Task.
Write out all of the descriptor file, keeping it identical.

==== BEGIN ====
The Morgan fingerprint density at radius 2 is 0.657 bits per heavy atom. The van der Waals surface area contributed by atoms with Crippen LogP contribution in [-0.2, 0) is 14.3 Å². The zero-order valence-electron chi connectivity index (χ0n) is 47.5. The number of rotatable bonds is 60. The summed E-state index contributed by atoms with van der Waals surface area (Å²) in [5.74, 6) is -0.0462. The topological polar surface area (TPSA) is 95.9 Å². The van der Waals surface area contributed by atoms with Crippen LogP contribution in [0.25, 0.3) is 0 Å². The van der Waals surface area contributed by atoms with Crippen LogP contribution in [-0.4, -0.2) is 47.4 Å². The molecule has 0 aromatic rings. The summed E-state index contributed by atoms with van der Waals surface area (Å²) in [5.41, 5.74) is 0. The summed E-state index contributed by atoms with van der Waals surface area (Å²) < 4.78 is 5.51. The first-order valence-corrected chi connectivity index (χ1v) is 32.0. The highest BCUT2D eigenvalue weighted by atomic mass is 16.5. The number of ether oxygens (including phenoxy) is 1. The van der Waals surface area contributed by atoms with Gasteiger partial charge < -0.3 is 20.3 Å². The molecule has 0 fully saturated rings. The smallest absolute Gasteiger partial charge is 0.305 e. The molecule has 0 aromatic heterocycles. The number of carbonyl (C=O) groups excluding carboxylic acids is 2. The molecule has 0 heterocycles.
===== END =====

The Morgan fingerprint density at radius 2 is 0.657 bits per heavy atom. The van der Waals surface area contributed by atoms with Crippen LogP contribution in [-0.2, 0) is 14.3 Å². The zero-order valence-electron chi connectivity index (χ0n) is 47.5. The number of rotatable bonds is 60. The summed E-state index contributed by atoms with van der Waals surface area (Å²) in [5.74, 6) is -0.0462. The topological polar surface area (TPSA) is 95.9 Å². The van der Waals surface area contributed by atoms with Crippen LogP contribution in [0.25, 0.3) is 0 Å². The van der Waals surface area contributed by atoms with Crippen LogP contribution in [-0.4, -0.2) is 47.4 Å². The molecule has 0 aromatic rings. The summed E-state index contributed by atoms with van der Waals surface area (Å²) in [5.41, 5.74) is 0. The summed E-state index contributed by atoms with van der Waals surface area (Å²) < 4.78 is 5.51. The first-order valence-corrected chi connectivity index (χ1v) is 32.0. The highest BCUT2D eigenvalue weighted by atomic mass is 16.5. The number of ether oxygens (including phenoxy) is 1. The van der Waals surface area contributed by atoms with Gasteiger partial charge < -0.3 is 20.3 Å². The molecule has 0 fully saturated rings. The smallest absolute Gasteiger partial charge is 0.305 e. The molecule has 0 aromatic heterocycles. The number of carbonyl (C=O) groups excluding carboxylic acids is 2. The molecule has 0 heterocycles.